As stated above, the EBA guidelines came into force on 1 January 2017 and firms should ensure they comply with the guidelines and FCA rules and guidance for the 2017 performance year onwards.
Social Security (Miscellaneous Amendments no.3) Regulations 2017
HMRC consulted extensively on the off-payroll working in the public sector rules and the reform of the intermediaries legislation (IR35), including whether the approach to defining ‘public authority’ was the correct one. IR35 is aimed at addressing a form of perceived tax avoidance when individuals supply services through an intermediary and thereby avoid paying income tax and NICs.
These new regulations replace the definition of ‘public authority’ in the Social Security (Intermediaries) Regulations 2000 and come into force on 18 May 2017. The amendments reflect new provisions to be inserted into the Income tax (Earnings and Pensions) Act 2003. The revised definition ensures that some private sector retail businesses including high street pharmacies and opticians, which were incorrectly brought into scope because they provide services on behalf of the NHS, are now taken out of scope.
HMRC will publish guidance in the HMRC Employment Status Manual
Report on victims of modern slavery
The House of Commons Work and Pensions Committee has published a report on victims on modern slavery.
Pensions Regulator’s report
The pensions regulator has published research on the rollout of automatic enrolment. New businesses that start up from October this year are being warned that they will have instant pension duties once they recruit a member of staff. More than half a million employers have now complied with the law and have integrated automatic enrolment into the day-to-day running of their business.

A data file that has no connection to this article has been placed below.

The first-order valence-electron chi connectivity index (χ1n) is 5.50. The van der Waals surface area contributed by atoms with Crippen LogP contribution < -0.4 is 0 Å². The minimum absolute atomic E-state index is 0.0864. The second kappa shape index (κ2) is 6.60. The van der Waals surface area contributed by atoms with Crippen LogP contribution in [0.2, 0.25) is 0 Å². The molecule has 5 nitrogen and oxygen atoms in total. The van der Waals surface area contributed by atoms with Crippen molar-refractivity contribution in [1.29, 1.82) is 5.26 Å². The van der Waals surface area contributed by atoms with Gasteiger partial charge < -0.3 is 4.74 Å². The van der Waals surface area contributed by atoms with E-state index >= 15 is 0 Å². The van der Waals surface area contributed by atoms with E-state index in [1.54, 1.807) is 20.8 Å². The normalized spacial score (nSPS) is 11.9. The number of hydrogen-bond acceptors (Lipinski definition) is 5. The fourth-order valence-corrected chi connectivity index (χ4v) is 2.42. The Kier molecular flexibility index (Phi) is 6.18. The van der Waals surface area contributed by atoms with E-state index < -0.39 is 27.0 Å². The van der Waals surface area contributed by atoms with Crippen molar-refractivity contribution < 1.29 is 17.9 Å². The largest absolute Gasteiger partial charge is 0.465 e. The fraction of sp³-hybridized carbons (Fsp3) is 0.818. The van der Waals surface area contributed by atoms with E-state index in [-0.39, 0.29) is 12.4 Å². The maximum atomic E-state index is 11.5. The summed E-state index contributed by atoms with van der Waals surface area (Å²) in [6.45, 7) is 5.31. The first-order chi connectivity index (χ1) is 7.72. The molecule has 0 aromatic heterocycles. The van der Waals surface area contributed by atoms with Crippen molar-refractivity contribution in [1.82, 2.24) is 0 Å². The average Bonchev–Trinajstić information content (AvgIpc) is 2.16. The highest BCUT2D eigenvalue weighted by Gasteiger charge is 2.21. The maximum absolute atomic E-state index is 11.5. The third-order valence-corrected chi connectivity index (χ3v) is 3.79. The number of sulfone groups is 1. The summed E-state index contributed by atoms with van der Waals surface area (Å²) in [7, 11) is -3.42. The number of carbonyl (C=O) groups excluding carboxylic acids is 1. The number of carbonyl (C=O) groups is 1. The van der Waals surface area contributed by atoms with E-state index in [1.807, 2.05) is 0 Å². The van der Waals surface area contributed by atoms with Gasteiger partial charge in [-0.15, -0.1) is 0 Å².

Fine for breach of auto-enrolment duties
Separately, the consequences of failing to comply with auto-enrolment obligations are illustrated by the action taken against Johnsons shoe company, which failed to comply by the statutory deadline and then refused to pay a penalty notice. The fine finally reached £40,000 and before a court hearing was held, Johnsons paid the fine.
Application of the whistleblowing provisions to Junior Doctors as regards Health Education England
This case concerns the application of the whistleblowing provisions and extended definition of ‘worker in ERA 1996. Section 43K(1)(a) extends the definition of worker in section 230(3) to include ‘an individual who:
· Works or worked for a person in circumstances in which
Multiple choice test discriminated against applicant with Asperger’s syndrome
The EAT has upheld an ET decision that Ms Brookes, who has Asperger’s syndrome, was discriminated against by being required to sit a multiple choice ‘Situational Judgment Test’ as the first stage in a competitive recruitment process for lawyers wishing to join the Government Legal Service.
Gap of more than three months breaks series of deductions
The EAT has confirmed that a gap more than three months between non-payments or underpayments of wages will break a series of deductions for the purpose of section 23 Employment Rights Act 1996.